The three-way control valve 104 and the modulating valves 105 and 107 are adapted to control the amounts of refrigerant A flowing to the evaporative condenser line 110 and the heat reclaim line 112. A main objective of the refrigeration system 100 is to recuperate as much heat as possible from the refrigerant A requiring to be condensed at least partially to a liquid state. However, in order to keep the operation costs low for such a refrigeration system, the compressor 102 must operate with the head pressures as low as possible, yet by fulfilling the compression needs of the system. By the use of parallel condenser line 110 and heat reclaim line 112, it is possible to optimize the head pressure of the refrigerant A in the main refrigeration system 100. According to a plurality of factors which will be described hereinafter, the three-way control valve 104 and the modulating valves 105 and 207 can completely shut the feeding of high pressure gas refrigerant A to either one of the heat exchanger 12 and heat exchanger 52, as well as modulate and control the output pressure of the compressor 102. As mentioned in the description of the evaporative condenser loop 10 and the heat reclaim loop 50, the high pressure gas refrigerant A exiting the heat exchangers 12 and 52, respectively, through outlet lines O and O2, is in a high pressure liquid state.

Typically, the head pressure in the condenser line 110 floats in order to maintain the pressure of refrigerant A in this portion of the refrigeration system at a relatively low pressure. As the evaporative condenser loop 10 has great cooling capacities due to the use of water to cool refrigerant B, which then cools refrigerant A through heat exchanger 12, the condenser line 110 allows lowering of the output refrigerant A pressure of the compressors 102, thereby resulting in energy savings. Modulating valves 105 and 107 modulate the output pressure of the compressors 102. One, for instance, may operate at lower pressures, whereas the other works at higher pressures. The pressure of refrigerant A varies according to a few factors. The compressors must operate as little as possible, as they increasingly consume electricity as a function of their pressure output. On the other hand, the refrigerant released from the compressors 102 must be at a temperature above that of the cooling fluid, usually a predetermined constant pressure differential (e.g., +15° C.). In the present invention, the cooling fluid is refrigerant B, which is actually cooled by the ventilation air in the heat reclaim coil 54 or the heating unit 56 in the case of the heat reclaim line 112, and by water in the evaporative condenser 14 in the case of the evaporative condenser line 10. Therefore, the temperature and pressure of the refrigerant A are modulated in accordance with the heat reclaim demand, the indoor air temperature and the outdoor air temperature.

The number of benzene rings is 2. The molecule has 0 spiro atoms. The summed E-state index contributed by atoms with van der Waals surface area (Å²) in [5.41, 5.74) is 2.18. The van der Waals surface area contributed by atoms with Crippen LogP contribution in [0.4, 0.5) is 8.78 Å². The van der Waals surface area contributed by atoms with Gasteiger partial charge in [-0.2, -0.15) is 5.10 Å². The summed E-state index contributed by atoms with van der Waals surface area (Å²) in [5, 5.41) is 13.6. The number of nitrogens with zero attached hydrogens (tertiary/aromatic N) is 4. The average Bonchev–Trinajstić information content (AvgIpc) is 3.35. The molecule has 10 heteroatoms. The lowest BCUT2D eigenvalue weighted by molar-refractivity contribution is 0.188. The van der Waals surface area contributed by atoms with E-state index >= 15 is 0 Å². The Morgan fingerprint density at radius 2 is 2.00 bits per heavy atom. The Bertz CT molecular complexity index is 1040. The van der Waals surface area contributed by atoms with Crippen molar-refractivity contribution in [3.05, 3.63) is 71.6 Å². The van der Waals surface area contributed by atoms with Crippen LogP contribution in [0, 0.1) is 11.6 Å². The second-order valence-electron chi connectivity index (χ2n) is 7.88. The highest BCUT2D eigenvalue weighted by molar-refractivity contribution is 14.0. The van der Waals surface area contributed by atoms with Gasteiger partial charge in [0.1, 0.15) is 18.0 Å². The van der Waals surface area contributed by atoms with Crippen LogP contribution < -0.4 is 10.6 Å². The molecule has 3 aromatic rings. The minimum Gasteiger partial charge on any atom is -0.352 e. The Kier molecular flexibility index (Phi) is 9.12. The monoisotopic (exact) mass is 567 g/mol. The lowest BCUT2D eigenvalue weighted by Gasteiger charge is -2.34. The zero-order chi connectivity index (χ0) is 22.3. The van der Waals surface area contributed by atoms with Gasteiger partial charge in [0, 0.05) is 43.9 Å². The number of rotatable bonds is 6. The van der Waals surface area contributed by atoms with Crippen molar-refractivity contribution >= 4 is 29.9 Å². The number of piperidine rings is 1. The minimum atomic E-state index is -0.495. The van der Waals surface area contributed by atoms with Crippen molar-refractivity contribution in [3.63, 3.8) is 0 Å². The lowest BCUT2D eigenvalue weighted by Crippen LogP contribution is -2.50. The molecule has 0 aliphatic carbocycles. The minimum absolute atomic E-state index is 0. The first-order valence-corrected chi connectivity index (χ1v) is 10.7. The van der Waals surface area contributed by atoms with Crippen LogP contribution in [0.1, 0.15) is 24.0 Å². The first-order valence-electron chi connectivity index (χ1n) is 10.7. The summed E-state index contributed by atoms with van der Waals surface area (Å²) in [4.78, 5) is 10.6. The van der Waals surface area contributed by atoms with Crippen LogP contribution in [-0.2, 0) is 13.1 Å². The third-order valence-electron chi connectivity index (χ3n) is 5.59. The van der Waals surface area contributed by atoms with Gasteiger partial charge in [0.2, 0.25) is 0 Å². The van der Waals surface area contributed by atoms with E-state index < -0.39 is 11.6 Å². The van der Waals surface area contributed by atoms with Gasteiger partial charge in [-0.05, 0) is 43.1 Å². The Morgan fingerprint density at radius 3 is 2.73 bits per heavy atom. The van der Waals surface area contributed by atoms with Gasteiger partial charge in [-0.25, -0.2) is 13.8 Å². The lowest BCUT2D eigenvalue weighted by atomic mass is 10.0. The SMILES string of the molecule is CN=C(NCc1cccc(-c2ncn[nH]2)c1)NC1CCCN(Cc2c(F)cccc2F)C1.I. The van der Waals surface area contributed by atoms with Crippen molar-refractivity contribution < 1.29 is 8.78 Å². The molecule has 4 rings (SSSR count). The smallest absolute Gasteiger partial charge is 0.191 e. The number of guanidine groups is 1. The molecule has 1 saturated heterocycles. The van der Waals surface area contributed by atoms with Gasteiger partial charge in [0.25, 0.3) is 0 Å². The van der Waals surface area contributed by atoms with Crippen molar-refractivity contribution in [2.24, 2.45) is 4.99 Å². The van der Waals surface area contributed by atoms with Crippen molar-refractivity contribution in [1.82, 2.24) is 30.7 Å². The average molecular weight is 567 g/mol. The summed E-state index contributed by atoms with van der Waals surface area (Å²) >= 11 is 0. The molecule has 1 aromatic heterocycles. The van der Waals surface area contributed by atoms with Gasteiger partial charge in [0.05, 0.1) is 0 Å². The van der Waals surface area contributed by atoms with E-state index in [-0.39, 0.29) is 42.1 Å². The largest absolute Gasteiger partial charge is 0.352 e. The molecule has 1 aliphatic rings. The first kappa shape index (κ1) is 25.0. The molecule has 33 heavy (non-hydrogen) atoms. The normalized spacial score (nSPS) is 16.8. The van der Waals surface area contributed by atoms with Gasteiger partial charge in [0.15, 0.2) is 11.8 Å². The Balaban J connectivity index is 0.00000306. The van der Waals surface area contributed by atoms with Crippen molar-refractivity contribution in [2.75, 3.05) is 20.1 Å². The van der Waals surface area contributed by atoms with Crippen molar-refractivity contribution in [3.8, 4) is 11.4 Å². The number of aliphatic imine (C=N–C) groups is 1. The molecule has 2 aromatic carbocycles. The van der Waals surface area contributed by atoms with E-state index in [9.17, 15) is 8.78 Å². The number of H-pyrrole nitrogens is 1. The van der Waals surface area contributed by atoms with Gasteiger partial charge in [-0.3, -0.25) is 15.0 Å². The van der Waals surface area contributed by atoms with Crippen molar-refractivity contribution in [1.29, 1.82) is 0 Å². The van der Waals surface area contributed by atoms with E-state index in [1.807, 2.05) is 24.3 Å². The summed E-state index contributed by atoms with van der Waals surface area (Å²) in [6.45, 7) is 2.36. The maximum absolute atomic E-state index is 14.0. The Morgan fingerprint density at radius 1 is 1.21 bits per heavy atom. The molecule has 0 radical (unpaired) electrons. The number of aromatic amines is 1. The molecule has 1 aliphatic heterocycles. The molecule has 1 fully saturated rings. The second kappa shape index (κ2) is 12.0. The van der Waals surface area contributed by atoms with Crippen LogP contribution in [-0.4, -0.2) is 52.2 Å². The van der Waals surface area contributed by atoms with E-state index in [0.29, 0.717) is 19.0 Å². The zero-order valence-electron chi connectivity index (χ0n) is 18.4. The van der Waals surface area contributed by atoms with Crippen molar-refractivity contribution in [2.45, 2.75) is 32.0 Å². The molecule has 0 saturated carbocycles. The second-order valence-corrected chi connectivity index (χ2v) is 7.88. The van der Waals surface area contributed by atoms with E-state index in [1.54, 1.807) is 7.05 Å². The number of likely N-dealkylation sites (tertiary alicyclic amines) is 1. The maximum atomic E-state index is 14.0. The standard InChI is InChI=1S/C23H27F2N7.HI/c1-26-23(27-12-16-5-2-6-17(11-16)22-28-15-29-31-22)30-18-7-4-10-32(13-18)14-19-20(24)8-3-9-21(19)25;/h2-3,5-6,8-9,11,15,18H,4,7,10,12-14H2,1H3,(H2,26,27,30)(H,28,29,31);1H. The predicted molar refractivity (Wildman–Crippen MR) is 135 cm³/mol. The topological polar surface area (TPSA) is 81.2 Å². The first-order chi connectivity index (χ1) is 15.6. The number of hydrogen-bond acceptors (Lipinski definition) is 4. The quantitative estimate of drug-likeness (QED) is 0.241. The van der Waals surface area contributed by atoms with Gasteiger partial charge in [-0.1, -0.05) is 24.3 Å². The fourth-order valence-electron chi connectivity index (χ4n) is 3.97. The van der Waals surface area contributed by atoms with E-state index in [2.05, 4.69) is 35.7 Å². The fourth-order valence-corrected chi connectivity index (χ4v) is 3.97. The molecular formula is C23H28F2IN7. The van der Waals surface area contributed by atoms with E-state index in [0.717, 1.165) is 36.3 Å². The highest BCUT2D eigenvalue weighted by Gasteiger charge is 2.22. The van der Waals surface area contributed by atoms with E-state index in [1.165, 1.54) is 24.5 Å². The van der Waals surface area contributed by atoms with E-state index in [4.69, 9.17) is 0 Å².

Thereafter, high pressure liquid refrigerant A accumulated in the liquid refrigerant reservoir 114 flows through a liquid refrigerant line 116 and liquid refrigerant header 118 to reach the expansion valves 120 of the refrigeration system 100. High pressure liquid refrigerant A flowing across the expansion valves 120 expands to be lowered in pressure. Therefore, refrigerant A, in a low pressure liquid state, flows to evaporators 122 through evaporator inlet lines 124, which extend between the expansion valves 120 and the evaporators 122. The low pressure liquid A is at a temperature well below the desired temperature of the refrigerator units (not shown). The refrigerant A absorbs heat in the evaporators 122, whereby it exits the evaporators 122 in a gas state. The low pressure liquid refrigerant A exists the evaporators 122 in evaporator outlet lines 126 to reach a suction header 128 to then return to the compressors 102.

Typical refrigerants used as refrigerant A are refrigerants 404, 408, 507, AZ-20. The typical refrigerants used as refrigerant A may be volatile, whereby they are a threat to the environment as they evaporate at ambient conditions. Furthermore, they are toxic and are likely hazardous to health. The evaporative condenser loop 10 and the heat reclaim loop 50 allow for the reduction of size of the refrigeration system 100. Typically, the evaporative condenser line 110 and the heat reclaim line 112 extend from the compressors 102 to the roof top of the building to reach condensers of the condenser stage, wherein heat is released to the environment. Accordingly, these lengthy networks of piping must be filled with refrigerant A for the proper functioning thereof.